It’s official. The dispute over land use planning in the Peel watershed is off to the Supreme Court of Canada for the third round in this drawn-out fight between the Yukon government and the several First Nations whose traditional territories fall within the region.
For those keeping score, in the first round the First Nations won by knockout after the Yukon Supreme Court not only found that the government had violated its agreements but ordered a remedy that effectively left the government with a plan it didn’t like.
Who won the second round at the Yukon Court of Appeal is a more contentious question. The government was found to have botched the process but the court was more forgiving and gave the government an opportunity to return to an earlier stage in the process. Given that it was the First Nations who have filed this latest appeal I think it can be safely inferred that they were less happy with the court’s decision.
Whether this matter will ever receive a full hearing before the Supreme Court is still an open question. There is only one Supreme Court of Canada, so it is selective with its schedule. Before the case is allowed a full hearing, the court has to be convinced that not only is the case strong enough on its face to warrant its time but that the matter is of “national importance” – a process known in legal circles as obtaining “leave to appeal.”
As I’ve opined in these pages before I think the government should have simply let this matter go. I am not persuaded that opening up the Peel to development would deliver the economic punch to justify trammelling such a treasure – a vast unspoiled parcel of wilderness. In the process it has alienated First Nations and reinforced the perception that (right or wrongly) exists in a segment of the public’s mind that the Yukon Party doesn’t take environmental concerns seriously.
All that said, I have some nagging doubts that as a matter of process imposing the Peel Land Use Planning Commission’s proposed plan on an unwilling democratically-elected government is a fitting punishment for its transgressions – which is effectively what will be argued for in this appeal. I don’t like seeing important substantive issues decided on the basis of procedural matters, even when I’m generally satisfied with the outcome.
The argument against granting the government a mulligan in the planning process is essentially that since all the other parties had invested so much time and effort in the process and the government failed to follow the process – intentionally or innocently, depending who you ask – it shouldn’t get a do over.
However, I think an argument could be made that the agreements themselves envision just such a “do over.” The government screwed up by purporting to “modify” the commission’s plan when they hadn’t been clear about the modifications they wanted to see earlier in the process. On that point, all four judges who have heard this case have agreed.
What the government should have done was simply “reject” the commission’s proposed plan at the final stage – something it unquestionably had the power to do.
What happens after the government “rejects” a proposed plan? Well that’s a darn good question and the possible subject of “Rumble in the Peel Episode 2.” It’s another one of those gaping holes in the wording of the final agreements that has never been resolved. But it seems likely that the answer is that the parties would need to go back to the drawing board in one way or another – exactly what the government has argued should happen here.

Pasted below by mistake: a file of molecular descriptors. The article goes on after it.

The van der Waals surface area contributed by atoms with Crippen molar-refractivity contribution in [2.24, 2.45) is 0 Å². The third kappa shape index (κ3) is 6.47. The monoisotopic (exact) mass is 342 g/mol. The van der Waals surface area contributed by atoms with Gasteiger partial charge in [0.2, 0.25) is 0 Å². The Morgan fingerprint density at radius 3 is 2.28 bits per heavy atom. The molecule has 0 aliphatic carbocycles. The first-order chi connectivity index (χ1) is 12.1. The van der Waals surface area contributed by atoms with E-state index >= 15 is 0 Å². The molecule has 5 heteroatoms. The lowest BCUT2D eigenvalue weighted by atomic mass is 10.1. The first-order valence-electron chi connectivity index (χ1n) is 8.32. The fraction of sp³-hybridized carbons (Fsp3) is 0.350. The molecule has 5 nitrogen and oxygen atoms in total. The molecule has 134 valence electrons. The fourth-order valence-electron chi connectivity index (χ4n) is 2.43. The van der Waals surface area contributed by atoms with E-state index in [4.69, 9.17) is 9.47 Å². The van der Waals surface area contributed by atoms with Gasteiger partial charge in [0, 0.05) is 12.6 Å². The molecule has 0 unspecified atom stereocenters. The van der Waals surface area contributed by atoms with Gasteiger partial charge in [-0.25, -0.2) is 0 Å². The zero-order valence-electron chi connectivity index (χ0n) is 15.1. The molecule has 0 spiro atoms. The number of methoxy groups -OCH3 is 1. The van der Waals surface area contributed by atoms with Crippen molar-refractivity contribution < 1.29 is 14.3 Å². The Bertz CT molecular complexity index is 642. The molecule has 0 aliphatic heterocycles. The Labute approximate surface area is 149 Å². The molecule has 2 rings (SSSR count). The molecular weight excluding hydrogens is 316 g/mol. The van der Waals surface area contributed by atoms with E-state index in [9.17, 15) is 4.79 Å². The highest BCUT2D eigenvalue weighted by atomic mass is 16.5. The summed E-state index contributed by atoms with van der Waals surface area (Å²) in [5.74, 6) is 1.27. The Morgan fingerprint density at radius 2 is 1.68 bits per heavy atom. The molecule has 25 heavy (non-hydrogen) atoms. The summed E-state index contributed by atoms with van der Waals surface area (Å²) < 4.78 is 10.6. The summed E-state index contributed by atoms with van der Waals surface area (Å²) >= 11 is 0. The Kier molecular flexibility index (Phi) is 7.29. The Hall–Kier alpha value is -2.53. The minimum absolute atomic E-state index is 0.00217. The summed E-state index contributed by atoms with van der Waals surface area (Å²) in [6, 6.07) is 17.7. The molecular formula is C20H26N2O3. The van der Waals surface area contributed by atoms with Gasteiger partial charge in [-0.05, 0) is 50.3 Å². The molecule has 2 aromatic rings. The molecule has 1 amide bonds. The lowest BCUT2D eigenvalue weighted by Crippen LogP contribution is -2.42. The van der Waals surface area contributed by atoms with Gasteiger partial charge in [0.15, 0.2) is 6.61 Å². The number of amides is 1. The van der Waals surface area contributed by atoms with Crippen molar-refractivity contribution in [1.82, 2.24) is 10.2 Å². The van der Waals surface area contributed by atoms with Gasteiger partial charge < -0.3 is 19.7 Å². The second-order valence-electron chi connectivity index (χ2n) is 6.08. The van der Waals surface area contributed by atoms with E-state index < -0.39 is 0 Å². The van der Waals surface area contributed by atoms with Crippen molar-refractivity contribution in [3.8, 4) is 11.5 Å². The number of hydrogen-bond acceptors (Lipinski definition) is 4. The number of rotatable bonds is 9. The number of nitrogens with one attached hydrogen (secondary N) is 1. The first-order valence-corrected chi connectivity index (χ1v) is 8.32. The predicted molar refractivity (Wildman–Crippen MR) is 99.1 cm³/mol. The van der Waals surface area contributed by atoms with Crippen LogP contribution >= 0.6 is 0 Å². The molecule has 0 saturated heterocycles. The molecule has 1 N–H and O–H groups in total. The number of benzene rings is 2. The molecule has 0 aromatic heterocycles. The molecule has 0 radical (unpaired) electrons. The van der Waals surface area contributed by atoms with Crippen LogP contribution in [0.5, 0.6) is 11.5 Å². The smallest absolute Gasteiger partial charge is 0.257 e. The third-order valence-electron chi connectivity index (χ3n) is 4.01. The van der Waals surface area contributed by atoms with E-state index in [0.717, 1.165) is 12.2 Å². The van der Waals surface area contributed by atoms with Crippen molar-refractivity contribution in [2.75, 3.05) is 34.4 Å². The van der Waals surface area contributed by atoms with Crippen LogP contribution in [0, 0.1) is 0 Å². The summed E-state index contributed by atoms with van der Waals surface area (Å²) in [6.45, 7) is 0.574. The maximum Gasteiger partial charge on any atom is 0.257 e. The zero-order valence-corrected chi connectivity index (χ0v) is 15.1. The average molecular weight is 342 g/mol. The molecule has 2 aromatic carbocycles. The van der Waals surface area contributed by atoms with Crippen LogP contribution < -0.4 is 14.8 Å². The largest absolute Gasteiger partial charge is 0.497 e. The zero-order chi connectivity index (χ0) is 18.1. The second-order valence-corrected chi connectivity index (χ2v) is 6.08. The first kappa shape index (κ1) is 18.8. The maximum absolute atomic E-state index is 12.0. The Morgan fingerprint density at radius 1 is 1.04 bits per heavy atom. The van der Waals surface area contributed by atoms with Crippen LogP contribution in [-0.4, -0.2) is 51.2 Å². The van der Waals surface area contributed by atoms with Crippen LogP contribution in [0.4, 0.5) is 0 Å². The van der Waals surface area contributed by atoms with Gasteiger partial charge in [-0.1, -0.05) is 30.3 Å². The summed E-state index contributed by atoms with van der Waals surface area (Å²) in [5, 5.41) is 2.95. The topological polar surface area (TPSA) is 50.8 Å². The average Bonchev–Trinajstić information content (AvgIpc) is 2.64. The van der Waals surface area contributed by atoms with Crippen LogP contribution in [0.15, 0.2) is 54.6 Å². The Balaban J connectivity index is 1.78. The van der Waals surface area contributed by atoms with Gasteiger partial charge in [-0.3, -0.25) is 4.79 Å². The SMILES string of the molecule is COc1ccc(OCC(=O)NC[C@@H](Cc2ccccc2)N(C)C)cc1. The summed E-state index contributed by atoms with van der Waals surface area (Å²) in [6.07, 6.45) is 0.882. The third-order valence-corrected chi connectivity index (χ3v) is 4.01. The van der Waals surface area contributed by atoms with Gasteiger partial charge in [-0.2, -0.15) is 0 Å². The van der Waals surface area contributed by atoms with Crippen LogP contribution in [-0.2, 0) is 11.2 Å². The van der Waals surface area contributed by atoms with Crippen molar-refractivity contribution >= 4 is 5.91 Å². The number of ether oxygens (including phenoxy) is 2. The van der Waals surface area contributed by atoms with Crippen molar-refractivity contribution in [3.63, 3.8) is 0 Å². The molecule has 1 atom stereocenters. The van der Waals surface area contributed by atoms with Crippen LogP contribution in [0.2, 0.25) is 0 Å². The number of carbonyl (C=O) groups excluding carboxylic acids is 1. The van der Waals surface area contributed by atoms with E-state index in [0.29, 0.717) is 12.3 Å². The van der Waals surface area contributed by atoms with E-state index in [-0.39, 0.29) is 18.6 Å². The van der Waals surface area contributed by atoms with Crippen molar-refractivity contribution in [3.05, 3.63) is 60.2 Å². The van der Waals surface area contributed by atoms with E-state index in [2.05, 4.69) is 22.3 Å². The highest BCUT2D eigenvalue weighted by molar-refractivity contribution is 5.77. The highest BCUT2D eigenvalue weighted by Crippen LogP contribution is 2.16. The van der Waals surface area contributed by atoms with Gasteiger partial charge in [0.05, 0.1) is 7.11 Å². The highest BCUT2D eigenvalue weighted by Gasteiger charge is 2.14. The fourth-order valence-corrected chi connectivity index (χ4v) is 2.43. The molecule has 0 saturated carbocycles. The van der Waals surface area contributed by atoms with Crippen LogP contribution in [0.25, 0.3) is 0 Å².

All this to say that I think it is fair to point that all the participants had some notice that the whole process could be for naught and the expense and inconvenience of a do-over is not necessarily a persuasive argument against allowing one to proceed.
I also have some concerns with the implications of depriving the government of a meaningful opportunity to exercise its prerogatives under the final agreements. This case has always been (ostensibly) about the importance of adhering to the planning process, and there is a certain irony in arguing that a proposed plan should be imposed on an unwilling territorial government – something the final agreements unquestionably don’t contemplate.
The right of the government – which they correctly remind us from time to time was democratically elected – to “accept, reject or modify” a proposed plan is as fundamental a part of the process as any other. Is the government’s botched attempt at modifying the plan sufficient reason to take away its say altogether? How is such an outcome staying true to the agreements?
The truth is that many people (but not all) who want to see this appeal proceed do so because they want the pro-mining Yukon Party to keep its grubby hands off the Peel, not because they feel a deep commitment to the planning process to play out as it is laid out in the agreement. They know that a “do over” means facing the possibility that to (one degree or another) the process set out in the final agreements does allow the government significant – possibly absolute – say over the final plan.
Such is often the problem when law and politics collide. A lot of Yukoners, including myself, want the Peel to be protected, so for many the ends justify the means. But if this case is truly about the importance of the planning process we should be somewhat concerned about the lack of meaningful say accorded our elected representatives.
Kyle Carruthers is a born-and-raised Yukoner who lives and practises law in Whitehorse.